How I work

Often when we are going about our daily lives we take it for granted that our lives will continue to run more or less smoothly. It is only when something goes wrong that we are forced to look into how this has happened. For example, the car suddenly stops working and we are stuck in the middle of a busy road, not knowing what to do and with no-one to help, or a relationship becomes problematic or we find ourselves feeling uncomfortable or troubled in our daily life, perhaps anxious, depressed or prone to sudden anger or even inexplicably passive and apathetic. At the time, we cannot see our way to a solution.

What we would really like is to get the problem fixed as quickly as possible, but before finding a solution we need to get a clear view of what is going on, how this has happened. A rough analogy is that you need to understand how the engine works before you can understand what has gone wrong.

What we need to do is to start looking at the familiar background of our lives much more closely than we are used to doing. For example, how our relationships work, what is really going on there. We need to look at ourselves, our habits of thought and behaviour, how we behave in certain situations, how we react emotionally, what triggers those reactions.

We need to look at our values, what really matters to us and what motivates us. We may think this is all too obvious but often it isn’t as we haven’t had to look closely at those things because for most of the time our lives have been running quite smoothly, and, anyway, we just don’t have the time because we are too busy and there are more pressing things to be done.

Also, it’s not just that we are often not aware about what is going on in ourselves and our relationships, we often don’t have much experience and skill in doing this kind of thing. Perhaps we think we know ourselves, but maybe some beliefs about ourselves are out of date, maybe we formed them many years earlier, at a different time in our lives, and, while we have changed we have forgotten to update those beliefs.

It could be that we have a certain idea about ourselves because it’s what someone said to us many years earlier and it has entrenched itself in our way of thinking about ourselves. Sometimes we have come up with a faulty picture of ourselves. We are often not very good at describing ourselves and the ways in which we see ourselves can be inaccurate.

Therapy therefore always starts with a process of description. Through questioning, through helping the client reflect on their responses, the therapist helps the client get a clearer picture of what is going on in their life. Sometimes this can lead quickly to a solution, the client himself/herself will see something that needs to be changed and will know how to make the change, sometimes the process can take longer and will need more work.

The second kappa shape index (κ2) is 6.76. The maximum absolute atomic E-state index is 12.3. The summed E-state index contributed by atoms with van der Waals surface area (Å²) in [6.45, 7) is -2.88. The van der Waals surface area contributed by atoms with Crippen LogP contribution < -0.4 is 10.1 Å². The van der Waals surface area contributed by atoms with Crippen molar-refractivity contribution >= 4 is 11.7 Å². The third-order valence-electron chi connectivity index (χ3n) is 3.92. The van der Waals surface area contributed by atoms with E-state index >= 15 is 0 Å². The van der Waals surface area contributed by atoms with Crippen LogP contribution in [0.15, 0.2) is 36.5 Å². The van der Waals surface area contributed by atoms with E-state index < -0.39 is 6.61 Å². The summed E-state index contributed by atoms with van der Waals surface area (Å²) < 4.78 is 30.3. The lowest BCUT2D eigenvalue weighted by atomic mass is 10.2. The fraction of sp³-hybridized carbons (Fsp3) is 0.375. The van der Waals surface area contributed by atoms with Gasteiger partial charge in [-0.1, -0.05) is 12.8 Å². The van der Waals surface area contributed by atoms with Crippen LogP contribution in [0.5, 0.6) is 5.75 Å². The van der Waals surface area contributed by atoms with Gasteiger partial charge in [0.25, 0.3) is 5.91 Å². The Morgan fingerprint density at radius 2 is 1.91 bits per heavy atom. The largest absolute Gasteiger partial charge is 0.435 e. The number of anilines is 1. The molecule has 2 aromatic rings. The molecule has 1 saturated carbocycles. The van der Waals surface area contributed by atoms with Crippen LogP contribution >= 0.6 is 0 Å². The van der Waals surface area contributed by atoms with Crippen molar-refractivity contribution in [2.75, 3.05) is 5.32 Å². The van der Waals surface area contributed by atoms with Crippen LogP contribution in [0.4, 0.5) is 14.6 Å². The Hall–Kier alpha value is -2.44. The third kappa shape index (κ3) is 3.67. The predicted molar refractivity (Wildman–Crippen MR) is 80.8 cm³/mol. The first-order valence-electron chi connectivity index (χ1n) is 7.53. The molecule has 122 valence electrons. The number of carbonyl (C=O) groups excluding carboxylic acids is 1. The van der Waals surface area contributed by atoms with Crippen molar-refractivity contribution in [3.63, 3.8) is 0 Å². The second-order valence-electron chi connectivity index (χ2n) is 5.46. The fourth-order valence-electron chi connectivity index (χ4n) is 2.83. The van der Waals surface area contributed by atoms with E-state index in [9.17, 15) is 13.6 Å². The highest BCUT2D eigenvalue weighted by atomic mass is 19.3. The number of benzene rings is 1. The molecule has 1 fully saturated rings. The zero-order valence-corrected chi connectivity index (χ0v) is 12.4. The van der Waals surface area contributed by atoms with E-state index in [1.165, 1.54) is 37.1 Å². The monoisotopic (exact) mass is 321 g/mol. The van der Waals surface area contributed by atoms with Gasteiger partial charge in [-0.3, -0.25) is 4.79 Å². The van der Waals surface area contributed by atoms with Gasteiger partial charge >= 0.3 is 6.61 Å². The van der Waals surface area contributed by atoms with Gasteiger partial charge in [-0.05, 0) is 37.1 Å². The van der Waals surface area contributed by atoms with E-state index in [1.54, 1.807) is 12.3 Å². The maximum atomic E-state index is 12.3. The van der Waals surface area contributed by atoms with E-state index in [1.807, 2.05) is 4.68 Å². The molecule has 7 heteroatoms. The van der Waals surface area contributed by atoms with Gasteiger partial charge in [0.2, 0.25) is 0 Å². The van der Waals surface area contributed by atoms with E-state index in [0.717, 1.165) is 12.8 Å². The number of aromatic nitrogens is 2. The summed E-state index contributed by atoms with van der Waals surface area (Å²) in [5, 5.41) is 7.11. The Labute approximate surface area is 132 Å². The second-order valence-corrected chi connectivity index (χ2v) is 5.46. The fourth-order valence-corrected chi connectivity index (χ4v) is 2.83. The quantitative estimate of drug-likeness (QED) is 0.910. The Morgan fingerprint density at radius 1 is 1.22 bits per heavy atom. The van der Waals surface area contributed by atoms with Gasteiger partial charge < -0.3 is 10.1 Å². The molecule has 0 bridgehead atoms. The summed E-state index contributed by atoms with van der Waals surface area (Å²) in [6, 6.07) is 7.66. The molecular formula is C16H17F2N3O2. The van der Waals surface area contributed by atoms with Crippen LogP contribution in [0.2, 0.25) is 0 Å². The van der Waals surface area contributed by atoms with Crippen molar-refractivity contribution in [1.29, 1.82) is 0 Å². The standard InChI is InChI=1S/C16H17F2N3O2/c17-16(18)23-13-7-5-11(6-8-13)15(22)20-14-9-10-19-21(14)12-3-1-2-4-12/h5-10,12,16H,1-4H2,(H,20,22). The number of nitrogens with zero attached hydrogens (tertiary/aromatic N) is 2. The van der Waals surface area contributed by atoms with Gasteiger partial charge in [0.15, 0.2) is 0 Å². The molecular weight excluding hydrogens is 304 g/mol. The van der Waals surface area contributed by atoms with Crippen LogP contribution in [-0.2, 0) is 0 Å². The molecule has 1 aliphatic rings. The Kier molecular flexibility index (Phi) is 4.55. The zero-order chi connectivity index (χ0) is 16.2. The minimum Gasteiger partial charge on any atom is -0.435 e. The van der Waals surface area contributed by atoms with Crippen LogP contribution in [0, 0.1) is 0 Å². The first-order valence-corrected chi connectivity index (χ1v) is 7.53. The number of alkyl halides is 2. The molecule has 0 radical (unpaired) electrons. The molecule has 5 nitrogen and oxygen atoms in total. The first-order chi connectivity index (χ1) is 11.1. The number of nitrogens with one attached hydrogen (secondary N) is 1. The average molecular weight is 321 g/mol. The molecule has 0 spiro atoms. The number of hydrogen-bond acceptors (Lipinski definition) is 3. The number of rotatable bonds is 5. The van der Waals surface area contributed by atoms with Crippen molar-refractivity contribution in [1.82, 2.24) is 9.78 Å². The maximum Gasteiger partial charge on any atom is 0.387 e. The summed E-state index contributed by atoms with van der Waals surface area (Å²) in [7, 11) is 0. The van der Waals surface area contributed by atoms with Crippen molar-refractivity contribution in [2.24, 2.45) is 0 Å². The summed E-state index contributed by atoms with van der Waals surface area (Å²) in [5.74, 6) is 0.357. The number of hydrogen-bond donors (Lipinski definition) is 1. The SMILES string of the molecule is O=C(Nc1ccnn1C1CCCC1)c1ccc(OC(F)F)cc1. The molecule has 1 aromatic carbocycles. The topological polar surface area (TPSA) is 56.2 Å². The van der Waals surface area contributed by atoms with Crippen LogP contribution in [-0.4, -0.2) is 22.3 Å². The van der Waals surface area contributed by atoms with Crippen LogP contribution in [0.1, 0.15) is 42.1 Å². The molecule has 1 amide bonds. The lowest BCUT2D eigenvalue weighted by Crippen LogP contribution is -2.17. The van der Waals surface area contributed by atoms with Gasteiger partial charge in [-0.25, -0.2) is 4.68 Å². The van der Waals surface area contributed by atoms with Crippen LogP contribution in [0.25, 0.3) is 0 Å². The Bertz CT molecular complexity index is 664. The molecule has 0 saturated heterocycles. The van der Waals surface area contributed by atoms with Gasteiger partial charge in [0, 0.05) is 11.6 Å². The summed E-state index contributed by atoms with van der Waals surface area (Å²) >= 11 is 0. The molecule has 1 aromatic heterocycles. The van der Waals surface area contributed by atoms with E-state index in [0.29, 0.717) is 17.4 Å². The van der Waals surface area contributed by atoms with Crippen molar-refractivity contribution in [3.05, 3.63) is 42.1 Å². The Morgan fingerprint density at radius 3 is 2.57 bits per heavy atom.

So, the client and therapist together build up a shared picture or description of the client’s situation/life. At this stage, some of the other therapeutic approaches will try to fit this picture into a pre-defined set of theoretical boxes but as an Existential Psychotherapist I don’t do that. Existential Psychotherapy, unlike some other therapies doesn’t try to pack peoples’ experience into neat little theoretical boxes. It treats each client as a distinct individual with his or her own specific personal experiences and character, and so doesn’t offer a one size fit all approach.

The questioning and reflecting is helping a client to learn a skill which they can use when therapy ends. Existential Psychotherapy aims for the client to maintain their independence from the therapist & the therapy. The Existential Therapist won’t tell a client what to do, this may be frustrating for the client, but ultimately the client will need to identify their own problems, find their own answers and not be dependent on the therapist. These skills are valuable and will help the client in years to come.

As an Existential Psychotherapist, I seek to understand how my clients experience life from their unique perspective. I engage seriously with what matters most to them, with a non-judgemental stance and with the goal of helping them to explore and become aware of their own values, attitudes and beliefs in relation to their life issues and their way of being with others in the world.

I believe that if a client doesn't see a solution as their own, they won't be motivated to pursue it.

My underlying assumption is that most people will ultimately be able to live life well in their own way, once they have had the opportunity to think about and identify what it is that matters most to them and which stance towards their life makes it meaningful to them.

Existential psychotherapy is informed by a branch of philosophy known as existentialism, which examines the meaning of existence and the human condition. It can be traced back to the work of various philosophers, most notably Kierkegaard, Nietzsche, Heidegger and Sartre. Well-known existential psychotherapists and academics include Viktor Frankl, Rollo May, James Bugental and Irvin Yalom in the States, and Emmy Van Deurzen and Ernesto Spinelli in the UK.

If you are interested in reading a more detailed description of the approach then please refer to website.


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